JOHNSON CITY (August 8, 2013) — Whether William Shakespeare was the true author of the plays attributed to him has been a question deliberated for generations. By 1850, some 225 items documented doubts, and among famous skeptics are Henry James, Helen Keller and, on occasion, Sigmund Freud.
East Tennessee State University’s Dr. Robert Sawyer, a professor of Literature and Language, has spent the last three years conducting research in libraries in the United States and the United Kingdom searching for pieces to the puzzle, with his travels funded, in part, by ETSU's Research Development Committee. While he has found evidence that Shakespeare, on occasion, collaborated with others, as was often the custom at the time, he found no evidence of any alleged ghostwriting of Shakespeare’s plays by other writers, specifically Christopher Marlowe, one of the most mentioned alternate authors.
Marlowe, the greatest writer of the early Elizabethan stage, studied at Cambridge University, but died in a tavern brawl in 1593. Shakespeare did not attend college and was a country boy from the small town of Stratford-upon-Avon, England, yet his work suddenly superseded that of Marlowe.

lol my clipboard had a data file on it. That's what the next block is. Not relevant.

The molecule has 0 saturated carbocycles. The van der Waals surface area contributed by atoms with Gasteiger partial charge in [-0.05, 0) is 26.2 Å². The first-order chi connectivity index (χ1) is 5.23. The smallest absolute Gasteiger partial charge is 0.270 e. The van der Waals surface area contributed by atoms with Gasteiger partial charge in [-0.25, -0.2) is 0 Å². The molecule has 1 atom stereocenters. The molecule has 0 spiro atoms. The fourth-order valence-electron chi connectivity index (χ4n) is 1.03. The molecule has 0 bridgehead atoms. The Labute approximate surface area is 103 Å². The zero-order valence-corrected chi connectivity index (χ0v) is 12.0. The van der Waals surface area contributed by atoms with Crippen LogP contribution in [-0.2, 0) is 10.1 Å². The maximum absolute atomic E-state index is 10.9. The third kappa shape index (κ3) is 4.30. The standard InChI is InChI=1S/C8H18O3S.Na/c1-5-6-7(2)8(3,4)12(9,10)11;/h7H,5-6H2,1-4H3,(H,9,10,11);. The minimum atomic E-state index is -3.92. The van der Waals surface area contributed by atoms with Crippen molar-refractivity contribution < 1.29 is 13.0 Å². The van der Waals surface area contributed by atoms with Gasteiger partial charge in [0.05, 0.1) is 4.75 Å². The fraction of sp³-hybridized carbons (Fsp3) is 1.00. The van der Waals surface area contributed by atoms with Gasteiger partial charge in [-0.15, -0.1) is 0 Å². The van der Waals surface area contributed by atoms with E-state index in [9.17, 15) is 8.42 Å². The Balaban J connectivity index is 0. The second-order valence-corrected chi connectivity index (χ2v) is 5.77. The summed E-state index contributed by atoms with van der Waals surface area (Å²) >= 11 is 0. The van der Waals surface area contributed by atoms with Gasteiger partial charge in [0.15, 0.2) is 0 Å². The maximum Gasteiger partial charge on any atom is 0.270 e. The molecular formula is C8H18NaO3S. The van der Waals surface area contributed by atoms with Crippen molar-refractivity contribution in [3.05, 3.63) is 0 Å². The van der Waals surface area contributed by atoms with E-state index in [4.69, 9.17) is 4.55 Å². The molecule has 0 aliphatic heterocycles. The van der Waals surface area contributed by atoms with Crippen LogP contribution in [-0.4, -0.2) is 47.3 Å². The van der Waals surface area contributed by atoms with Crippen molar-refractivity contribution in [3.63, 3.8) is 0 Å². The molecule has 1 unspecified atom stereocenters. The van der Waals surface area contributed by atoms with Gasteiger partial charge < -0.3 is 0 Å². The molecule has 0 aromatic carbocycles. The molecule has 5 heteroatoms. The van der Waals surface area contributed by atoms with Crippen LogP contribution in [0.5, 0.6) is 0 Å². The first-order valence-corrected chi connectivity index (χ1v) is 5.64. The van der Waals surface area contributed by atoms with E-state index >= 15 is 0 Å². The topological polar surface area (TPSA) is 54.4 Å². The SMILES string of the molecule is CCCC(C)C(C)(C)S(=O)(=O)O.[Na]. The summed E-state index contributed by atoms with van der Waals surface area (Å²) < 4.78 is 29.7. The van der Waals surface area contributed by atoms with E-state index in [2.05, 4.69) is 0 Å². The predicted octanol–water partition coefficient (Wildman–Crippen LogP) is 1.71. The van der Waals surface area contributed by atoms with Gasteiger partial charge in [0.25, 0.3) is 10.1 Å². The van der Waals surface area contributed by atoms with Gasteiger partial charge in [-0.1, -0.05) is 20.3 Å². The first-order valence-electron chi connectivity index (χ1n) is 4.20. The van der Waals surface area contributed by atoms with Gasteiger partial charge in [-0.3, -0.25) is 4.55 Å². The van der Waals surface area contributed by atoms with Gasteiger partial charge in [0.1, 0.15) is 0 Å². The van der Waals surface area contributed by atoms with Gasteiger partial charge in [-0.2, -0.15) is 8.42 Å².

In papers presented in Prague, Seville in Spain, Stratford and Boston, Sawyer argues that while there may have been some symbiotic connection between Marlowe and Shakespeare, there is no evidence that the college-trained playwright ever wrote a word of Shakespeare’s plays. What Sawyer did discover is that the climate of conspiracy following the terrorist attacks of 9/11 has led to a new wave of “anti-Stratfordianism,” those vocal proponents who still insist that Shakespeare could not have possibly written the plays.
In his essay “Biographical Aftershocks: Shakespeare and Marlowe in the Wake of 9/11,” for example, he traces the effect of such thinking on the production of films like “Anonymous,” as well as the BBC series “In Search of Shakespeare,” which Sawyer believes resulted in part from the same sort of paranoid reasoning that birthed “The Truthers,” the still active group that thinks 9/11 was an inside job.
As a result of his interest, Sawyer will offer a fall semester graduate course on the relationship of Marlowe and Shakespeare, as well as the entire “authorship controversy,” which will encompass books such as Contested Will; films, including “Anonymous”; and TV series like the one by the BBC.
For further information, contact Sawyer at (423) 439-6670 or firstname.lastname@example.org.